Advertisement

Nitric Oxide Deficit Is Part of the Maladaptive Paracrine-Autocrine Response of the Carotid Body to Intermittent Hypoxia in Sleep Apnea

  • M. L. FungEmail author
Chapter
Part of the Advances in Experimental Medicine and Biology book series (AEMB, volume 860)

Abstract

The carotid body functions to maintain the blood gas homeostasis, whereas anomalous carotid chemoreceptor activities could be pathogenic in patients with sleep apnea. Recent findings suggest an upregulation of renin-angiotensin system (Lam SY, Liu Y, Ng KM et al. Exp Physiol 99:220–231, 2014), which could lead to inflammation in the carotid body during intermittent hypoxia (Lam SY, Liu Y, Ng KM et al. Histochem Cell Biol 137:303–317, 2012). In addition, the level of nitric oxide detected in the carotid body was significantly decreased following intermittent hypoxia for days. These locally regulated mechanisms are proposed to be a significant part of the hypoxia-mediated maladaptive changes of the carotid body, which could play a role in the pathophysiological cascade of sleep apnea in patients with an overactivity of the chemoreflex.

Keywords

Chemoreceptor NO synthase Obstructive sleep apnea 

Notes

Acknowledgements

I thank Ms Meifang Li and Mr Y. M. Lo for their technical assistance. Studies were supported by grants from the Research Grants Council, Hong Kong (Grant No. HKU 766110 M, HKU 7510/06 M) and internal funding and conference grant from the University Research Committee, The University of Hong Kong.

References

  1. Campanucci VA, Zhang M, Vollmer C, Nurse CA (2006) Expression of multiple P2X receptors by glossopharyngeal neurons projecting to rat carotid body O2-chemoreceptors: role in nitric oxide-mediated efferent inhibition. J Neurosci 26:9482–9493Google Scholar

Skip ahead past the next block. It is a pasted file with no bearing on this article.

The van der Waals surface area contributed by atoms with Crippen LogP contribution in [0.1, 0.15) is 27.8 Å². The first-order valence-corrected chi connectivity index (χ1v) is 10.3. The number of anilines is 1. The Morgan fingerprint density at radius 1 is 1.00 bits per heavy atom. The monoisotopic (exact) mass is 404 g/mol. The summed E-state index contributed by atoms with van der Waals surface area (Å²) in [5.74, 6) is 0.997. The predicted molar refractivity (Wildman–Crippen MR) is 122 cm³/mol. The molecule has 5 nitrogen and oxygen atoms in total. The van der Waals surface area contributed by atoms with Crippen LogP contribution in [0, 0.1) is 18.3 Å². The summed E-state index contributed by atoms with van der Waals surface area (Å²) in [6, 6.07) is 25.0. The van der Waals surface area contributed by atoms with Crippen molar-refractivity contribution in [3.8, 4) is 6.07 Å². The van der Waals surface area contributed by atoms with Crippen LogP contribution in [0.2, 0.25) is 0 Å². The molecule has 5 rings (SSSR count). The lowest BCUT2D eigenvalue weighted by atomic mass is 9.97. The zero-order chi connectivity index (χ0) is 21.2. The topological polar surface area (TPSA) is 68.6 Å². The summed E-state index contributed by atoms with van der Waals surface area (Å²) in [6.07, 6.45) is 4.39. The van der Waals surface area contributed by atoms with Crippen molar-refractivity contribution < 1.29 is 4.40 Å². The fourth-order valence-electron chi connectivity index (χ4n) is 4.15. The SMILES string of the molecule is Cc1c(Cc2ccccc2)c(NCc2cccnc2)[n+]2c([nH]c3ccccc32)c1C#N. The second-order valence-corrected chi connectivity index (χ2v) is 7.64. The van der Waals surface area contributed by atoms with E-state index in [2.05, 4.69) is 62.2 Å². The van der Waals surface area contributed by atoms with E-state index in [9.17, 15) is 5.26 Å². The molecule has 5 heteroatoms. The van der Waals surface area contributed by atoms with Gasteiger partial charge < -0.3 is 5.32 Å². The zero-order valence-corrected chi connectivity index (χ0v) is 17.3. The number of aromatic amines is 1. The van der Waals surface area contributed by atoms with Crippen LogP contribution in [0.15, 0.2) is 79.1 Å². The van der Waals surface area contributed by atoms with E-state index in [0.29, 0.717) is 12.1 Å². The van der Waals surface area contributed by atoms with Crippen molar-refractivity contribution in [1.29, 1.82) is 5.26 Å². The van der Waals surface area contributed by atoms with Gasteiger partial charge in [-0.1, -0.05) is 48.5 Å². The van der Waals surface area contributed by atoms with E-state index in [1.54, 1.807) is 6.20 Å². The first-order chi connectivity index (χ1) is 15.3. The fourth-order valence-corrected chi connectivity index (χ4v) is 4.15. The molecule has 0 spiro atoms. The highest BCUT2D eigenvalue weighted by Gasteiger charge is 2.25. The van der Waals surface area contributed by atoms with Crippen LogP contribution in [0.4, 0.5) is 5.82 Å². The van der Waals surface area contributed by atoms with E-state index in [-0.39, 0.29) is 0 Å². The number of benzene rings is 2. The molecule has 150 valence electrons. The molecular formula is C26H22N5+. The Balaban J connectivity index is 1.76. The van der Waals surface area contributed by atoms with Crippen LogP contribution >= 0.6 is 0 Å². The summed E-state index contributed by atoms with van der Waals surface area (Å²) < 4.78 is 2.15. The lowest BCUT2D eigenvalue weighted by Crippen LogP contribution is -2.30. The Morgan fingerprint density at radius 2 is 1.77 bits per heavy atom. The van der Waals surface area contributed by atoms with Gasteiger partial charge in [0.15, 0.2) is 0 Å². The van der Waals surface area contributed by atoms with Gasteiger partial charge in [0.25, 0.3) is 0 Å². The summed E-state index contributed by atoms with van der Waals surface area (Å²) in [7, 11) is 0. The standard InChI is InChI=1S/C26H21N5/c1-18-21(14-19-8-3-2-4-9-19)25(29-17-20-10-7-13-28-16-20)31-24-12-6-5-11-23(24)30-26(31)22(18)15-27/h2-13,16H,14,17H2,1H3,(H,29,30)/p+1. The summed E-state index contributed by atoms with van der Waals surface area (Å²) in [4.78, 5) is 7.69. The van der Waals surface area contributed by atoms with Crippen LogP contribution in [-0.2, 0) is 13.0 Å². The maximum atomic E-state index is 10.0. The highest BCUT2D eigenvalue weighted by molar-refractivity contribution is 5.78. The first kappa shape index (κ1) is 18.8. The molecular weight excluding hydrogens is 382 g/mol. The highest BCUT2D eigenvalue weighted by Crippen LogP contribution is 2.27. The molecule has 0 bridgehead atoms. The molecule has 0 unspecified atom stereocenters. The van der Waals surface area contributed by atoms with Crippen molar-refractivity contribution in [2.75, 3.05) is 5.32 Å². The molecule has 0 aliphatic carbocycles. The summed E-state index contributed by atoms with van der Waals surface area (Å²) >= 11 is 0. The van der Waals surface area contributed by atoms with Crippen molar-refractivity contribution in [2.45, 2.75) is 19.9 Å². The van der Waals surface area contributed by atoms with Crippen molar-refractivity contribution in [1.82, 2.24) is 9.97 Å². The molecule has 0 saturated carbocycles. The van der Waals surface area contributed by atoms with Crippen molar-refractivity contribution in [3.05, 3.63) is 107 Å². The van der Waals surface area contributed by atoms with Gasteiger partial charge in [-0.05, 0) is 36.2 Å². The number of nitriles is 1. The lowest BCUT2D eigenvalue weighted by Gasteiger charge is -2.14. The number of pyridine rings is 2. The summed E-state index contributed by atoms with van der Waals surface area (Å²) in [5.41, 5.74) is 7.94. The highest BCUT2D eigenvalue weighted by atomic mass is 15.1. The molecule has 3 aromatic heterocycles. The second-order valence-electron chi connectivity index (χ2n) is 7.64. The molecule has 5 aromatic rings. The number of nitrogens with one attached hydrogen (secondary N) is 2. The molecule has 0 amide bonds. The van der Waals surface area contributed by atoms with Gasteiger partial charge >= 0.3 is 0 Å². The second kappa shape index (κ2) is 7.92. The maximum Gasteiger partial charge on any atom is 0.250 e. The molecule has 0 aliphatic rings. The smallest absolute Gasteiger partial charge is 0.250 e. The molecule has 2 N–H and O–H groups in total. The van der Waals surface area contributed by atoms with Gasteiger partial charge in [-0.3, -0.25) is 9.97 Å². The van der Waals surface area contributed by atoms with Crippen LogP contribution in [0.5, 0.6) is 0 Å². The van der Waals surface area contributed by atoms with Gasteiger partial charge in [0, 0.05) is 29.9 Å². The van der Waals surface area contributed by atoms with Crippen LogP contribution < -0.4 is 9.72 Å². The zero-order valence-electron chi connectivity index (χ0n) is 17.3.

2. Chugh DK, Katayama M, Mokashi A, Bebout DE, Ray DK, Lahiri S (1994) Nitric oxide-related inhibition of carotid chemosensory nerve activity in the cat. Respir Physiol 97:147–156PubMedCrossRefGoogle Scholar
  3. Del Rio R, Moya EA, Iturriaga R (2011) Differential expression of pro-inflammatory cytokines, endothelin-1 and nitric oxide synthases in the rat carotid body exposed to intermittent hypoxia. Brain Res 1395:74–85PubMedCrossRefGoogle Scholar
  4. Fletcher EC (2001) Invited review: Physiological consequences of intermittent hypoxia: systemic blood pressure. J Appl Physiol 90:1600–1605PubMedCrossRefGoogle Scholar
  5. Fung ML, Ye JS, Fung PC (2001) Acute hypoxia elevates nitric oxide generation in rat carotid body in vitro. Pflugers Arch 442:903–909PubMedCrossRefGoogle Scholar
  6. Gonzalez C, Almaraz L, Obeso A, Rigual R (1994) Carotid body chemoreceptors: from natural stimuli to sensory discharges. Physiol Rev 74:829–898PubMedGoogle Scholar
  7. Lam SY, Liu Y, Ng KM et al (2012) Chronic intermittent hypoxia induces local inflammation of the rat carotid body via functional upregulation of proinflammatory cytokine pathways. Histochem Cell Biol 137:303–317PubMedCrossRefPubMedCentralGoogle Scholar
  8. Lam SY, Liu Y, Ng KM et al (2014) Up-regulation of a local renin-angiotensin system in the carotid body during chronic intermittent hypoxia. Exp Physiol 99:220–231PubMedCrossRefGoogle Scholar
  9. Marcus NJ, Li YL, Bird CE, Schultz HD, Morgan BJ (2010) Chronic intermittent hypoxia augments chemoreflex control of sympathetic activity: role of the angiotensin II type 1 receptor. Respir Physiol Neurobiol 171(1):36–45PubMedCrossRefPubMedCentralGoogle Scholar
  10. Moya EA, Alcayaga J, Iturriaga R (2012) NO modulation of carotid body chemoreception in health and disease. Respir Physiol Neurobiol 184(2):158–164PubMedCrossRefGoogle Scholar
  11. Nurse CA (2014) Synaptic and paracrine mechanisms at carotid body arterial chemoreceptors. J Physiol 592(16):3419–3426PubMedCrossRefPubMedCentralGoogle Scholar
  12. Prabhakar NR, Fields RD, Baker T, Fletcher EC (2001) Intermittent hypoxia: cell to system. Am J Physiol Lung Cell Mol Physiol 281:L524–L528PubMedGoogle Scholar
  13. Wang ZZ, Stensaas LJ, Bredt DS, Dinger B, Fidone SJ (1994) Localization and actions of nitric oxide in the cat carotid body. Neuroscience 60:275–286PubMedCrossRefGoogle Scholar
  14. Ye JS, Tipoe GL, Fung PC, Fung ML (2002) Augmentation of hypoxia-induced nitric oxide generation in the rat carotid body adapted to chronic hypoxia: an involvement of constitutive and inducible nitric oxide synthases. Pflugers Arch 444:178–185PubMedCrossRefGoogle Scholar

Copyright information

© Springer International Publishing Switzerland 2015

Authors and Affiliations

  1. 1.Department of PhysiologyThe University of Hong KongHong KongChina

Personalised recommendations